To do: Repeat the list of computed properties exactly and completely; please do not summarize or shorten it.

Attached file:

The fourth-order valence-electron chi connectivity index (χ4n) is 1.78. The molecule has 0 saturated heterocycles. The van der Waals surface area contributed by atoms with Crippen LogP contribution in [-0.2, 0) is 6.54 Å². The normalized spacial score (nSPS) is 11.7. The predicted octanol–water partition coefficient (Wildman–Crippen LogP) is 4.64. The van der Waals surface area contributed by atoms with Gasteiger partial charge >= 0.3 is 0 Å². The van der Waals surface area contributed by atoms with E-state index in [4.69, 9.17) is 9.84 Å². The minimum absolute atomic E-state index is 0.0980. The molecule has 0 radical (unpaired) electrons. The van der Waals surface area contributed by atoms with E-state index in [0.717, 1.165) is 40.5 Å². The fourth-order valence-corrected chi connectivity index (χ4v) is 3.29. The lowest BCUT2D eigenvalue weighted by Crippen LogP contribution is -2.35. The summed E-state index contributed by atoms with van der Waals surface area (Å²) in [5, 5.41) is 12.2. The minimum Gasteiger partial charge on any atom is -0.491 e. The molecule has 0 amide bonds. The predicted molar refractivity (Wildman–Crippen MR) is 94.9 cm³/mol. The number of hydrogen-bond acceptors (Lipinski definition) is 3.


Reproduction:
The fourth-order valence-electron chi connectivity index (χ4n) is 1.78. The molecule has 0 saturated heterocycles. The van der Waals surface area contributed by atoms with Crippen LogP contribution in [-0.2, 0) is 6.54 Å². The normalized spacial score (nSPS) is 11.7. The predicted octanol–water partition coefficient (Wildman–Crippen LogP) is 4.64. The van der Waals surface area contributed by atoms with Gasteiger partial charge >= 0.3 is 0 Å². The van der Waals surface area contributed by atoms with E-state index in [4.69, 9.17) is 9.84 Å². The minimum absolute atomic E-state index is 0.0980. The molecule has 0 radical (unpaired) electrons. The van der Waals surface area contributed by atoms with E-state index in [0.717, 1.165) is 40.5 Å². The fourth-order valence-corrected chi connectivity index (χ4v) is 3.29. The lowest BCUT2D eigenvalue weighted by Crippen LogP contribution is -2.35. The summed E-state index contributed by atoms with van der Waals surface area (Å²) in [5, 5.41) is 12.2. The minimum Gasteiger partial charge on any atom is -0.491 e. The molecule has 0 amide bonds. The predicted molar refractivity (Wildman–Crippen MR) is 94.9 cm³/mol. The number of hydrogen-bond acceptors (Lipinski definition) is 3.